Or you can correct my ornithological shortcomings, right out here in public, because we’re past the christmas season and there’s no need to be on good behavior any more. Like, you know, everybody was being so cheerful and selfless before the holidays rolled around…

Mr Bugg, who’s lagging far behind in both post and photo count, decided to be snarky when he finally put an update in a few days back, which just meant that I didn’t bother telling him when I was heading out this morning. Well, that, and the fact that the fog conditions that I was after, courtesy of the warm front that’s rapidly melting the snow, would clear very fast and I had no time to waste at all if I wanted to get something decent.

tree in heavy sunrise fog at Mason Farm
There aren’t a lot of options in the immediate area for fog settings, and I was running later than I should have for optimum conditions, so I simply hit Mason Farm Biological Reserve a few kilometers away. The sun was already rising above the thick fog banks and the snow cover was patchy, so I picked the layouts that I could to make the most of it. I should have been out the previous evening when the fog rolled in under a full moon that occasionally peeked out, but by the time I got free I was tired and not really motivated to go out looking for abandoned barns or old cemeteries, the kind of subjects that work well in those conditions; I still haven’t pinned down a couple of go-tos for fog like I should’ve. Ah well, I’m still pleased with what I did get.

sun bursting from behind trees in heavy fog conditions
Longneedle pines are not the best trees to use for blocking direct sunlight, but whatcha gonna do? By this point the light was getting far too bright to have coming directly into the lens, and the opposite direction wasn’t producing any nice landscapes.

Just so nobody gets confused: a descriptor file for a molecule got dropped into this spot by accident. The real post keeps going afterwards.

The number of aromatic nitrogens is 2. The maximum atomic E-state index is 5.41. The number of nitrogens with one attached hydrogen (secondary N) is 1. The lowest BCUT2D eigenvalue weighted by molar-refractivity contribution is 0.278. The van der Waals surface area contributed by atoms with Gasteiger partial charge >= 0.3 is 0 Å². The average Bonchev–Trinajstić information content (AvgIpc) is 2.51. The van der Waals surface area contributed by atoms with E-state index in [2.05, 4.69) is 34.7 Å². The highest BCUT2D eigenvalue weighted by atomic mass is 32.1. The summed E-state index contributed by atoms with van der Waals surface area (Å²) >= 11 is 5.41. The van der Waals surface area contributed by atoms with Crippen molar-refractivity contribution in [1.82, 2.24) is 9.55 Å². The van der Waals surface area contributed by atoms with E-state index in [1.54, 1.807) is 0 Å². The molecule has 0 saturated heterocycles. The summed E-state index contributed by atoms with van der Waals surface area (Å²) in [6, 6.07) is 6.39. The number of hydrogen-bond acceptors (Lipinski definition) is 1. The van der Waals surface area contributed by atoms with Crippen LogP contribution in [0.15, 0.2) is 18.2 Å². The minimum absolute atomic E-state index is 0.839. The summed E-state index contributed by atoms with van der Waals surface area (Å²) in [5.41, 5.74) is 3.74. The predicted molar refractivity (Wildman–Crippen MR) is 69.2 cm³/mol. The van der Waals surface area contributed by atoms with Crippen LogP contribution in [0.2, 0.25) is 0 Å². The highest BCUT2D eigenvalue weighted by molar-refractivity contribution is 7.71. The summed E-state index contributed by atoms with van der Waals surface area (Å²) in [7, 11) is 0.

Spiders (oh, shit, yes, we’re back to spiders) are surprisingly weather-hardy, and there were still a few patches and strands of spiderwebs to be found here and there. Coupled with the heavy humidity and backlighting, just like a previous visit, they provided a little something to work with.

spiderwebs against near-frozen drainage channel
At the best of times, the low winter sun can get in the shots, but sunrise doesn’t help at all – I couldn’t avoid the green ghost lens flare. Well, I could, and did – another shot has my hand visible at the top of the frame, blocking the light, and the autofocus wandered off the webs and onto the background, rendering the photo unusable, so we’ll cope with the ghost (won’t we?) It’s just a shot to show the webs against the winter conditions anyway, and that patch of ice is probably gone now. But of course I went in closer on a nice dew display – it’s not a photo outing for me unless I get the macro lens out.

fine dew on winter spiderwebs
There were some very fine droplets flanking that big one, up until I inadvertently bumped the plant, but this served to isolate the drop in space, so happy accidents, eh? In this light, the web could appear and disappear with very slight changes in position, and I purposefully chose this one to levitate the prominent drop. You can’t quite see that it’s showing a view of the landscape behind it, and this could have made a neat shot had I gone in closer, but I doubt I could have held still enough to get it sharp, and the tripod wasn’t an option for this particular subject, so here we are. If I hadn’t told you that it might have been better, you would have been perfectly happy with it – I should learn to keep my mouth shut. Or my fingers still. Whatever.